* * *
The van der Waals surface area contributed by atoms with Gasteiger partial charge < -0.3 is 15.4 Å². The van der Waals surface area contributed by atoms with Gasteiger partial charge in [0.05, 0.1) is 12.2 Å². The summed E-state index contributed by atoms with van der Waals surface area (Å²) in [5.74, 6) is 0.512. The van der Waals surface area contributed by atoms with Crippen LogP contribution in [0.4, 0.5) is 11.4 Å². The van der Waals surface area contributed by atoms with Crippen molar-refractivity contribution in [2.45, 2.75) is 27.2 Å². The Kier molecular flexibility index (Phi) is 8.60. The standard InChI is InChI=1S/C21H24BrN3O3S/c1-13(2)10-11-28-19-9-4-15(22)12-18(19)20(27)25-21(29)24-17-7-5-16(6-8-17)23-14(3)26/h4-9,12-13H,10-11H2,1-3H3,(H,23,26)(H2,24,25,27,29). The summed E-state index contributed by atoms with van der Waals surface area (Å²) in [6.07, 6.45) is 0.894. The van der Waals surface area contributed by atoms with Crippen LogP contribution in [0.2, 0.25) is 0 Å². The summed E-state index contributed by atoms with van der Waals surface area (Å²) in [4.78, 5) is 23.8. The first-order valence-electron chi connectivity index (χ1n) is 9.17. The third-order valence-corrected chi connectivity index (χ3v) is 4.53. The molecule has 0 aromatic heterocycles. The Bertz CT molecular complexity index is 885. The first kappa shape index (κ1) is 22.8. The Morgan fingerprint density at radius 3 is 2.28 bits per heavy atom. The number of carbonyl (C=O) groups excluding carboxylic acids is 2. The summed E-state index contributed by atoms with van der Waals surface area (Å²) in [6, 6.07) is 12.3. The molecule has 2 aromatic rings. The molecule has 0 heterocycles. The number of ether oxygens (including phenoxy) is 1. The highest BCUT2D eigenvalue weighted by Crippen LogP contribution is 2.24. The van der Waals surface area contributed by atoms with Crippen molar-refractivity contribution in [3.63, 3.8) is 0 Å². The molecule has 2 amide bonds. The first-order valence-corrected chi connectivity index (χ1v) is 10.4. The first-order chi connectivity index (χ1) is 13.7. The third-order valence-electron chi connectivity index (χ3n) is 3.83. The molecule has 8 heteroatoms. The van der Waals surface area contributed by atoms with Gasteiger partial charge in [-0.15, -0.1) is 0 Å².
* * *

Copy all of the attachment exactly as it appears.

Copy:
The van der Waals surface area contributed by atoms with Gasteiger partial charge < -0.3 is 15.4 Å². The van der Waals surface area contributed by atoms with Gasteiger partial charge in [0.05, 0.1) is 12.2 Å². The summed E-state index contributed by atoms with van der Waals surface area (Å²) in [5.74, 6) is 0.512. The van der Waals surface area contributed by atoms with Crippen LogP contribution in [0.4, 0.5) is 11.4 Å². The van der Waals surface area contributed by atoms with Crippen molar-refractivity contribution in [2.45, 2.75) is 27.2 Å². The Kier molecular flexibility index (Phi) is 8.60. The standard InChI is InChI=1S/C21H24BrN3O3S/c1-13(2)10-11-28-19-9-4-15(22)12-18(19)20(27)25-21(29)24-17-7-5-16(6-8-17)23-14(3)26/h4-9,12-13H,10-11H2,1-3H3,(H,23,26)(H2,24,25,27,29). The summed E-state index contributed by atoms with van der Waals surface area (Å²) in [6.07, 6.45) is 0.894. The van der Waals surface area contributed by atoms with Crippen LogP contribution in [0.2, 0.25) is 0 Å². The summed E-state index contributed by atoms with van der Waals surface area (Å²) in [4.78, 5) is 23.8. The first-order valence-electron chi connectivity index (χ1n) is 9.17. The third-order valence-corrected chi connectivity index (χ3v) is 4.53. The molecule has 0 aromatic heterocycles. The Bertz CT molecular complexity index is 885. The first kappa shape index (κ1) is 22.8. The Morgan fingerprint density at radius 3 is 2.28 bits per heavy atom. The number of carbonyl (C=O) groups excluding carboxylic acids is 2. The summed E-state index contributed by atoms with van der Waals surface area (Å²) in [6, 6.07) is 12.3. The molecule has 2 aromatic rings. The molecule has 0 heterocycles. The number of ether oxygens (including phenoxy) is 1. The highest BCUT2D eigenvalue weighted by Crippen LogP contribution is 2.24. The van der Waals surface area contributed by atoms with Crippen molar-refractivity contribution in [3.63, 3.8) is 0 Å². The molecule has 2 amide bonds. The first-order valence-corrected chi connectivity index (χ1v) is 10.4. The first-order chi connectivity index (χ1) is 13.7. The third-order valence-electron chi connectivity index (χ3n) is 3.83. The molecule has 8 heteroatoms. The van der Waals surface area contributed by atoms with Gasteiger partial charge in [-0.15, -0.1) is 0 Å².